If you’re having an issue with bedbugs, or any other pests, then it’s time to call your Tulsa exterminator for help. Bedbugs are a terrible plague that many people find themselves in. The occurrences of these insects in our homes is going up year over year. Every year our company has to deal with more of these issues. These insects are blood feeders that feed on us at night while we’re asleep. In this article, let’s take a good hard look at bedbugs, their life cycle, and what you and your Tulsa exterminator can do to prevent them from harming your loved ones.


Bedbugs are a blood feeding insect. This means that they have mouth parts that can be injected into your skin in order to draw blood out. Often they will come out at night while you’re asleep and bite you. After they bite the first time they’ll walk a little farther forward and then bite again. Then they’ll do this one more time resulting in a line of about three bites. They don’t always have to do it like this, but it’s often that I see this happening. 

These insects require blood to go through their life cycle. While they can sustain themselves on other mammals blood, in order to move the lifecycle, they must have human blood. so if they find themselves without a source of blood, they can lie dormant for as long as a year. If they can find the blood of another mammal, it will help them to survive longer in their dormant state.

Bedbugs do not transmit any known diseases. Because of the way that they draw blood from our skin, they never stop the flow of blood from the host to the parasite. This means that there’s never a point in which there is backwash. While other insects, such as fleas and ticks do backwash, bedbugs don’t. That’s why fleas and ticks are often vectors for diseases, but bedbugs are not. While they may not spread any kind of physical disease, the mental stress is enough weight to be difficult. Many people suffer from the psychological trauma of knowing that these insects are crawling around on the bed as they sleep and preying upon them when they are most vulnerable.


Bedbugs use an incomplete metamorphosis to develop. This means that the female will first of all lay her eggs. In most cases these eggs are found in the mattress seams where bedbugs like to hide. They feel most comfortable in situations where there is something underneath them and then pressure from above. Even in situations where they’ve gone into the ceiling, you often find them in the corners were they can wedge themselves between the ceiling and the wall. These eggs will hatch and a nymph will emerge. This nymph will be a smaller version of the adult reproductive bedbug.

The nymph initially is translucent in color. Once it takes its first blood meal, it’s inside will be stained and will have its normal orange brown hue. As the insect feeds, it will begin to grow. After each feeding, the bedbug will engorged self about twice its original size. It will find a place to lie dormant to digest its food. Often it will defecate in these places. One of the signs of having bedbugs is finding small, red and black dots on the sheets and mattresses. The red dots are spots where blood has leaked after feeding, and the black dots are where the insect has defecated.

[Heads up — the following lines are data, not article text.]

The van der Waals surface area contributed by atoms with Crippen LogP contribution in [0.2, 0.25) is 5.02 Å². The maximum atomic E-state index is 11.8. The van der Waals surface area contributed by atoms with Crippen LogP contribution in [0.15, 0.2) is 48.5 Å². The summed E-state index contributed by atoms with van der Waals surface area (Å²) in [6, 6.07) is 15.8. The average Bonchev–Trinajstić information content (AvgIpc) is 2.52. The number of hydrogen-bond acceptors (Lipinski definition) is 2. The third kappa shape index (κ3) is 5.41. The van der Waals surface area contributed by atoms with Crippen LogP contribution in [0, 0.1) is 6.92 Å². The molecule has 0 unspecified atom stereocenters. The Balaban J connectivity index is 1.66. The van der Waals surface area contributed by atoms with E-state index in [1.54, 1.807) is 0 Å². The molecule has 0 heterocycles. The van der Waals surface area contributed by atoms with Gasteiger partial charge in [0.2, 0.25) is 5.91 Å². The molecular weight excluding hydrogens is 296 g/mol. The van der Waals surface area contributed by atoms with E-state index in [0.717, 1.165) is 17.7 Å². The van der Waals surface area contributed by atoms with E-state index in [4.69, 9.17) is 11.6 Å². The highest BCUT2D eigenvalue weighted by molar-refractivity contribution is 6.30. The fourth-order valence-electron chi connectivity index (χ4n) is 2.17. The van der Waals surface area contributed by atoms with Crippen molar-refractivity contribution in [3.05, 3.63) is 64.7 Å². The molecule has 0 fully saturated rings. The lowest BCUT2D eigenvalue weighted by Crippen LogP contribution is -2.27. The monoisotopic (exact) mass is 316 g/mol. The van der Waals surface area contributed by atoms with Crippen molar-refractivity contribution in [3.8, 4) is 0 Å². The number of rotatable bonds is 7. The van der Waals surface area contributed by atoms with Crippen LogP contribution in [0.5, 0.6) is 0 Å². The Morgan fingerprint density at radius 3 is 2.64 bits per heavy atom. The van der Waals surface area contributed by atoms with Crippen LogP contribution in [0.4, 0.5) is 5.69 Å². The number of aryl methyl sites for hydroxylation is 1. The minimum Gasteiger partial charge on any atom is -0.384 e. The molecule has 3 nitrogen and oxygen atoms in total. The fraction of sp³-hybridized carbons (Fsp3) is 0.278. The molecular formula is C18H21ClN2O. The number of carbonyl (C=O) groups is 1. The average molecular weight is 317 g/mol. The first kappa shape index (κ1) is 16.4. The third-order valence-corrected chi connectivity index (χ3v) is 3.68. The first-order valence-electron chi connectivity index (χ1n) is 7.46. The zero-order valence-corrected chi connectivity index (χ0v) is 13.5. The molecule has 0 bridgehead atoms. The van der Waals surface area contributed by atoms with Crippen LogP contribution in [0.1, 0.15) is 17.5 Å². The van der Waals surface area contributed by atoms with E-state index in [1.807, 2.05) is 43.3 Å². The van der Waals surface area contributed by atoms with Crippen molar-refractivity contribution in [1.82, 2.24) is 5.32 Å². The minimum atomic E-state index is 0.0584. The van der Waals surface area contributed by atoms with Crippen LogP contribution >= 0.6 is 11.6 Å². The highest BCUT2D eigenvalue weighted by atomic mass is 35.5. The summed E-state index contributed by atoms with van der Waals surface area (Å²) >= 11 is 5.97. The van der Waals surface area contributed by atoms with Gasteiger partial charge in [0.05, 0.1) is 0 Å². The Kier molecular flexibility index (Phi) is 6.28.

Once the bedbug has grown to a certain size, its exoskeleton can no longer stretch far enough to continue its process of growth. In order to alleviate the situation, this insect, like many others, will molt. This means that it will shed its exoskeleton in light of a new, larger and more supple exoskeleton underneath. You’ll often find these shedding skins in the mattress seams and boxsprings. The nymphs will molt five times before it becomes a full grown adult. Before each molt, it will need a large amount of energy. Normally to do this it will feed before each molt. This will give it the energy that it needs to go through the process.

Once it becomes an adult, it will pair up with a female and mate. Once a female becomes pregnant, she will again have to take another blood meal in order to have the energy to lay her eggs. Then she’ll find a suitable place to lay her eggs, probably in the seams of the mattress. In very extensive infestations, you’ll often find that females will begin to climb up the walls in order to get away from males. I if this is happening, then you know it’s time to call your Tulsa exterminator to get help.


There are many over-the-counter solutions available for dealing with bedbugs. Unfortunately, these solutions simply don’t work. These bugs are very good at developing an immunity to chemical pesticides. Pyrethrins were used extensively against these insects in the 90s and they have for the most part developed an immunity to them. The over-the-counter solutions are made from these pyrethrum pesticides. Because of this. they simply don’t work. Here at TermMax pest control, we use Aprehend. Aprehend is not just a chemical pesticide, but an actual natural predator to the bedbug. This is a spore that attaches itself to the exoskeleton of the bedbug. As the bedbugs go back to its harborage point, the spores are passed around between the insects. Once it gets under the exoskeleton, it begins to grow and feeds upon the bedbug killing it.

If you’re having an issue with bedbugs, or any other pest control problems, then it’s time to call a Tulsa exterminator that you can trust. Here at TermMax pest control, we are the best in the business when it comes to bedbugs, or any other insects. We service the greater Tulsa area including Owasso, Turley, Bixby, Jenks, Broken Arrow, Coweta, Claremore, Catoosa, Sand Springs, Prattville, Sapulpa, and so much more. Call today for a free estimate. We’re here to help!

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